KJ Tait

National Institute of Agricultural Botany (NIAB), Bingham Site Redevelopment

National Institute of Agricultural Botany & SDC Builders
Science & Technology
Project team
Paul Evans Architects/Saunders Boston

KJ Tait carried out the full design of the mechanical and electrical services installations for the £25M redevelopment of NIAB’s Bingham site in Cambridge.  NIAB was founded in 1919 and works to promote agriculture, horticulture and arboriculture anywhere in the world by charitable means.


The project involved the redevelopment and consolidation of existing facilities and the construction of new buildings to create a new campus, with offices, state-of-the-art laboratories, growth room facilities and meeting rooms to provide a new headquarters for NIAB.  The existing buildings were retained and refurbished to provide office and laboratory accommodation. A new double height, glazed entrance building was constructed to link the three existing buildings and provide a new arrival point. A new Crop Sciences Building, comprising basement car park and three floors of laboratory space, was also constructed and is occupied by NIAB and the University of Cambridge Department of Plant Sciences to enable collaboration between the two Institutes.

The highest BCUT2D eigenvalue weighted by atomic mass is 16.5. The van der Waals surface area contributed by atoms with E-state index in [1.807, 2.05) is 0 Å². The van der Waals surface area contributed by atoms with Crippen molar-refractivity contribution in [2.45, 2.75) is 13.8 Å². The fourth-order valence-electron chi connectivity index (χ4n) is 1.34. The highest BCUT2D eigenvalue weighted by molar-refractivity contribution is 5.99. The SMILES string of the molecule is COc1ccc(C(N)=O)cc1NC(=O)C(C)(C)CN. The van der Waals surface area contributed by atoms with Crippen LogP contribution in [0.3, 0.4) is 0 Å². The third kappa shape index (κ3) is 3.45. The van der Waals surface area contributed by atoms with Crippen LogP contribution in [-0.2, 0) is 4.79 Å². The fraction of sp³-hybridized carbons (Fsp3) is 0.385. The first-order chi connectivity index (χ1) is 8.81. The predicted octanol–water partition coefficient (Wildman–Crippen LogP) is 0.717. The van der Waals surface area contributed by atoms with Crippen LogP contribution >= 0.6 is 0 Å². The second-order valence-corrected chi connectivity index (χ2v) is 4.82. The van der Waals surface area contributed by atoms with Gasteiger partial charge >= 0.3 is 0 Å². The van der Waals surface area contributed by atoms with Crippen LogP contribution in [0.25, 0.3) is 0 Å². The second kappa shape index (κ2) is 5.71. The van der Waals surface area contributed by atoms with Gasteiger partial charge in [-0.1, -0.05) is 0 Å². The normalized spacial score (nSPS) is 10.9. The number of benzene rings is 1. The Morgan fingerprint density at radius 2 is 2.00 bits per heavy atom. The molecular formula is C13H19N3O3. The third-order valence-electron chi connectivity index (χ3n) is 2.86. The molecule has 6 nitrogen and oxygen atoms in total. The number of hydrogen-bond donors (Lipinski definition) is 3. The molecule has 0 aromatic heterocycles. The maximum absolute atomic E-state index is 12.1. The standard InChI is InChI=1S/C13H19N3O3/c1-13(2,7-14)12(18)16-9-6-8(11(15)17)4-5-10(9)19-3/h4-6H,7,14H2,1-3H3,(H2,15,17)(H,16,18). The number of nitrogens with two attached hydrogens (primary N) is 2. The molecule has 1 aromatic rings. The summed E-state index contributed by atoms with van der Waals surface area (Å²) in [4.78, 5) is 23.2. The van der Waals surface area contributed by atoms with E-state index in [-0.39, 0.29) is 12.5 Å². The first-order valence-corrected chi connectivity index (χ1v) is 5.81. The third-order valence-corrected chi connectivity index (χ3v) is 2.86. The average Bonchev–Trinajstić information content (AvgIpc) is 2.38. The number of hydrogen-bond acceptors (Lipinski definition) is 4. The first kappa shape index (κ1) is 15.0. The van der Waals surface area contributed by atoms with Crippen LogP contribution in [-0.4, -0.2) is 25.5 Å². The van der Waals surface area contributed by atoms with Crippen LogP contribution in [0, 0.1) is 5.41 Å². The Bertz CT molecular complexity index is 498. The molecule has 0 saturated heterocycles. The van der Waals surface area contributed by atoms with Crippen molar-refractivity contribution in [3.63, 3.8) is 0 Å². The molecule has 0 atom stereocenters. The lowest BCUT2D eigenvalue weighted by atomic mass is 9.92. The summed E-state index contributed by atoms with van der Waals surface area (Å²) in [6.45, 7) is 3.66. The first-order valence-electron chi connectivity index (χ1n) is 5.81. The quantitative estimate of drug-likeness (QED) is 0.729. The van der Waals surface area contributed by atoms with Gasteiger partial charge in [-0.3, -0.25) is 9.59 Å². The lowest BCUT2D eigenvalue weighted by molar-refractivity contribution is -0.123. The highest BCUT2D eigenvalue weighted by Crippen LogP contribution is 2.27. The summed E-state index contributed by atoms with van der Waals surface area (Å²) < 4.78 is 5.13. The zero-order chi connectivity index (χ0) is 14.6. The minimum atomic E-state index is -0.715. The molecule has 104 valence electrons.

Facilities in the development include growth rooms, including for deliberately infected specimens, growth cabinet rooms, plant transformation facility, tissue culture, general laboratory and equipment space, RA lab, dark room, microscope rooms, cold rooms, write up space, office and meeting rooms.

The new laboratories are mechanically ventilated using evaporative water cooling within the air handling units (or adiabatic cooling). This provides cooling for the majority of the year and offers significant energy savings over conventional cooling methods. Office spaces are naturally ventilated with a simple system incorporating manually operated windows and automatic vents to optimise ventilation rates and allow night cooling.


The development’s renewable energy requirements are met through a photovoltaic system mounted on the roof of an existing building. A critical element of the Crop Sciences Building was the high specification plant growth rooms, requiring a bespoke design to suit the cutting-edge research.